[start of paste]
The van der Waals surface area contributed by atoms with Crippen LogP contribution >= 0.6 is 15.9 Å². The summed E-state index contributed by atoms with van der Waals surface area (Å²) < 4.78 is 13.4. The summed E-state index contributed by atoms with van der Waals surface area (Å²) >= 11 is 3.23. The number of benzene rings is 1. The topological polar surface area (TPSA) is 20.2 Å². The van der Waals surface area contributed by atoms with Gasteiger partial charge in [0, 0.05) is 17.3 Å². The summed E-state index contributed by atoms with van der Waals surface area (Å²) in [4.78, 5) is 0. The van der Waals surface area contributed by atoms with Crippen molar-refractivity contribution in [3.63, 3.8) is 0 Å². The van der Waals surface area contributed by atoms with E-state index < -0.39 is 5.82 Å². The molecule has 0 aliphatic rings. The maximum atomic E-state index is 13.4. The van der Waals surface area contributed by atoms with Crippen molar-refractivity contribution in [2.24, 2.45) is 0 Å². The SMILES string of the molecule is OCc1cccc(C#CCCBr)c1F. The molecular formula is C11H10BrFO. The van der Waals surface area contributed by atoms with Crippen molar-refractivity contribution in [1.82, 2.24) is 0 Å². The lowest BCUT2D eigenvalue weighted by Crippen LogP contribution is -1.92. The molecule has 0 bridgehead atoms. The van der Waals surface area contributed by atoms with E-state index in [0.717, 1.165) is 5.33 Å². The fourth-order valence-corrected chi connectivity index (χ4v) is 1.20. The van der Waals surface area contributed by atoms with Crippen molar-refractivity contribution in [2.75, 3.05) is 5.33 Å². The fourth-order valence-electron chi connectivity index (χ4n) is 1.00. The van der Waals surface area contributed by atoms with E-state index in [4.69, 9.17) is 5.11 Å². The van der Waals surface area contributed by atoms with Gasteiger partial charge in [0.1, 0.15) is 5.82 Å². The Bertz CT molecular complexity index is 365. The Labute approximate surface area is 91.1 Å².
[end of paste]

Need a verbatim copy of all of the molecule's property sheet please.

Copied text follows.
The van der Waals surface area contributed by atoms with Crippen LogP contribution >= 0.6 is 15.9 Å². The summed E-state index contributed by atoms with van der Waals surface area (Å²) < 4.78 is 13.4. The summed E-state index contributed by atoms with van der Waals surface area (Å²) >= 11 is 3.23. The number of benzene rings is 1. The topological polar surface area (TPSA) is 20.2 Å². The van der Waals surface area contributed by atoms with Gasteiger partial charge in [0, 0.05) is 17.3 Å². The summed E-state index contributed by atoms with van der Waals surface area (Å²) in [4.78, 5) is 0. The van der Waals surface area contributed by atoms with Crippen molar-refractivity contribution in [3.63, 3.8) is 0 Å². The van der Waals surface area contributed by atoms with E-state index < -0.39 is 5.82 Å². The molecule has 0 aliphatic rings. The maximum atomic E-state index is 13.4. The van der Waals surface area contributed by atoms with Crippen molar-refractivity contribution in [2.24, 2.45) is 0 Å². The SMILES string of the molecule is OCc1cccc(C#CCCBr)c1F. The molecular formula is C11H10BrFO. The van der Waals surface area contributed by atoms with Crippen molar-refractivity contribution in [1.82, 2.24) is 0 Å². The lowest BCUT2D eigenvalue weighted by Crippen LogP contribution is -1.92. The molecule has 0 bridgehead atoms. The van der Waals surface area contributed by atoms with E-state index in [0.717, 1.165) is 5.33 Å². The fourth-order valence-corrected chi connectivity index (χ4v) is 1.20. The van der Waals surface area contributed by atoms with Crippen molar-refractivity contribution in [2.75, 3.05) is 5.33 Å². The fourth-order valence-electron chi connectivity index (χ4n) is 1.00. The van der Waals surface area contributed by atoms with E-state index in [4.69, 9.17) is 5.11 Å². The van der Waals surface area contributed by atoms with Gasteiger partial charge in [0.1, 0.15) is 5.82 Å². The Bertz CT molecular complexity index is 365. The Labute approximate surface area is 91.1 Å².